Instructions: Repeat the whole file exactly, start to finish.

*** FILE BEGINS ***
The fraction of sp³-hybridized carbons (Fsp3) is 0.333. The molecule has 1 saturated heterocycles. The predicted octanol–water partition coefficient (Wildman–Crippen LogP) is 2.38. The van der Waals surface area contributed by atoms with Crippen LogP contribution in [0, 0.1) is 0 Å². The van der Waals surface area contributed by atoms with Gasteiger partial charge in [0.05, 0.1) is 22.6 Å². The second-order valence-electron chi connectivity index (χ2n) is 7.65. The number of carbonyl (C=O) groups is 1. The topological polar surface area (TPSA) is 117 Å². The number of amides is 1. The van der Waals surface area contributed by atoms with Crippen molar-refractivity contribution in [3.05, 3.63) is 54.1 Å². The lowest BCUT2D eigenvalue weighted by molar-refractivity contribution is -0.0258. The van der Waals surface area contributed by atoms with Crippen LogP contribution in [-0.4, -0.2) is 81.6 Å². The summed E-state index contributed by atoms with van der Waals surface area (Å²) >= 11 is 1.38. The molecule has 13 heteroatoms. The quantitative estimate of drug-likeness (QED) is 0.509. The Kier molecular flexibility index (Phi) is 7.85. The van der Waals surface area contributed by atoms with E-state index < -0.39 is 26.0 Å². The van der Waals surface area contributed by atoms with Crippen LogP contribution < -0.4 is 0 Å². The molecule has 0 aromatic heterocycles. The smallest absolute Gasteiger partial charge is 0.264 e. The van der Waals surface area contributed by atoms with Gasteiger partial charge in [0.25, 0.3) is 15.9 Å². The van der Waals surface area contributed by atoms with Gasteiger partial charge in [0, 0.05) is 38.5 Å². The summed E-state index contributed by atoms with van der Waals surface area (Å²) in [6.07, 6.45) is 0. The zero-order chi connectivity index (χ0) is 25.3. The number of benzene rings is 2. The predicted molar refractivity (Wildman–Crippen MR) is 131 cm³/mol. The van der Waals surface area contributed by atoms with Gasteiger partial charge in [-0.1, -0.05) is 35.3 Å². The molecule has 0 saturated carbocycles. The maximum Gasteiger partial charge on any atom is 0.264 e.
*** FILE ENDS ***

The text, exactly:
The fraction of sp³-hybridized carbons (Fsp3) is 0.333. The molecule has 1 saturated heterocycles. The predicted octanol–water partition coefficient (Wildman–Crippen LogP) is 2.38. The van der Waals surface area contributed by atoms with Crippen LogP contribution in [0, 0.1) is 0 Å². The van der Waals surface area contributed by atoms with Gasteiger partial charge in [0.05, 0.1) is 22.6 Å². The second-order valence-electron chi connectivity index (χ2n) is 7.65. The number of carbonyl (C=O) groups is 1. The topological polar surface area (TPSA) is 117 Å². The number of amides is 1. The van der Waals surface area contributed by atoms with Crippen molar-refractivity contribution in [3.05, 3.63) is 54.1 Å². The lowest BCUT2D eigenvalue weighted by molar-refractivity contribution is -0.0258. The van der Waals surface area contributed by atoms with Crippen LogP contribution in [-0.4, -0.2) is 81.6 Å². The summed E-state index contributed by atoms with van der Waals surface area (Å²) >= 11 is 1.38. The molecule has 13 heteroatoms. The quantitative estimate of drug-likeness (QED) is 0.509. The Kier molecular flexibility index (Phi) is 7.85. The van der Waals surface area contributed by atoms with E-state index < -0.39 is 26.0 Å². The van der Waals surface area contributed by atoms with Crippen LogP contribution < -0.4 is 0 Å². The molecule has 0 aromatic heterocycles. The smallest absolute Gasteiger partial charge is 0.264 e. The van der Waals surface area contributed by atoms with Gasteiger partial charge in [0.25, 0.3) is 15.9 Å². The van der Waals surface area contributed by atoms with Gasteiger partial charge in [0, 0.05) is 38.5 Å². The summed E-state index contributed by atoms with van der Waals surface area (Å²) in [6.07, 6.45) is 0. The zero-order chi connectivity index (χ0) is 25.3. The number of benzene rings is 2. The predicted molar refractivity (Wildman–Crippen MR) is 131 cm³/mol. The van der Waals surface area contributed by atoms with Gasteiger partial charge in [-0.1, -0.05) is 35.3 Å². The molecule has 0 saturated carbocycles. The maximum Gasteiger partial charge on any atom is 0.264 e.